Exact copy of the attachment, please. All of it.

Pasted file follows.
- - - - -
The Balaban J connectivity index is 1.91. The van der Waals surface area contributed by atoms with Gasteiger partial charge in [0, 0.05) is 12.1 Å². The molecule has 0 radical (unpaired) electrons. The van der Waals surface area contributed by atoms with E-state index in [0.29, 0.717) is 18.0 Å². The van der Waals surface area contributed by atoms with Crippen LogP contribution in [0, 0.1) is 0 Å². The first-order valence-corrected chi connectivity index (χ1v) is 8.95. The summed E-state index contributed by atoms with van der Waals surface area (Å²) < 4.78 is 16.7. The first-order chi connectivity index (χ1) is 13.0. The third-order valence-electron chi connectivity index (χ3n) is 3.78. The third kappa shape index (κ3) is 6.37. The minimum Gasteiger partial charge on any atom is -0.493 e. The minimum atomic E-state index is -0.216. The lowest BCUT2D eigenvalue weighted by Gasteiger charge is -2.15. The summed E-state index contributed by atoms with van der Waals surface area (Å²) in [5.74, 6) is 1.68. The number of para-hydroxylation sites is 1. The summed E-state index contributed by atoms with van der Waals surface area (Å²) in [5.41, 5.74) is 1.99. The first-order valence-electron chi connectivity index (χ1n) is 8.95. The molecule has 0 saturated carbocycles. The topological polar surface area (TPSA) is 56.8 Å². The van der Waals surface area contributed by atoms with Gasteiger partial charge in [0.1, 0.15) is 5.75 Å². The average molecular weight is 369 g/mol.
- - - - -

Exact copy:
The Balaban J connectivity index is 1.91. The van der Waals surface area contributed by atoms with Gasteiger partial charge in [0, 0.05) is 12.1 Å². The molecule has 0 radical (unpaired) electrons. The van der Waals surface area contributed by atoms with E-state index in [0.29, 0.717) is 18.0 Å². The van der Waals surface area contributed by atoms with Crippen LogP contribution in [0, 0.1) is 0 Å². The first-order valence-corrected chi connectivity index (χ1v) is 8.95. The summed E-state index contributed by atoms with van der Waals surface area (Å²) < 4.78 is 16.7. The first-order chi connectivity index (χ1) is 13.0. The third-order valence-electron chi connectivity index (χ3n) is 3.78. The third kappa shape index (κ3) is 6.37. The minimum Gasteiger partial charge on any atom is -0.493 e. The minimum atomic E-state index is -0.216. The lowest BCUT2D eigenvalue weighted by Gasteiger charge is -2.15. The summed E-state index contributed by atoms with van der Waals surface area (Å²) in [5.74, 6) is 1.68. The number of para-hydroxylation sites is 1. The summed E-state index contributed by atoms with van der Waals surface area (Å²) in [5.41, 5.74) is 1.99. The first-order valence-electron chi connectivity index (χ1n) is 8.95. The molecule has 0 saturated carbocycles. The topological polar surface area (TPSA) is 56.8 Å². The van der Waals surface area contributed by atoms with Gasteiger partial charge in [0.1, 0.15) is 5.75 Å². The average molecular weight is 369 g/mol.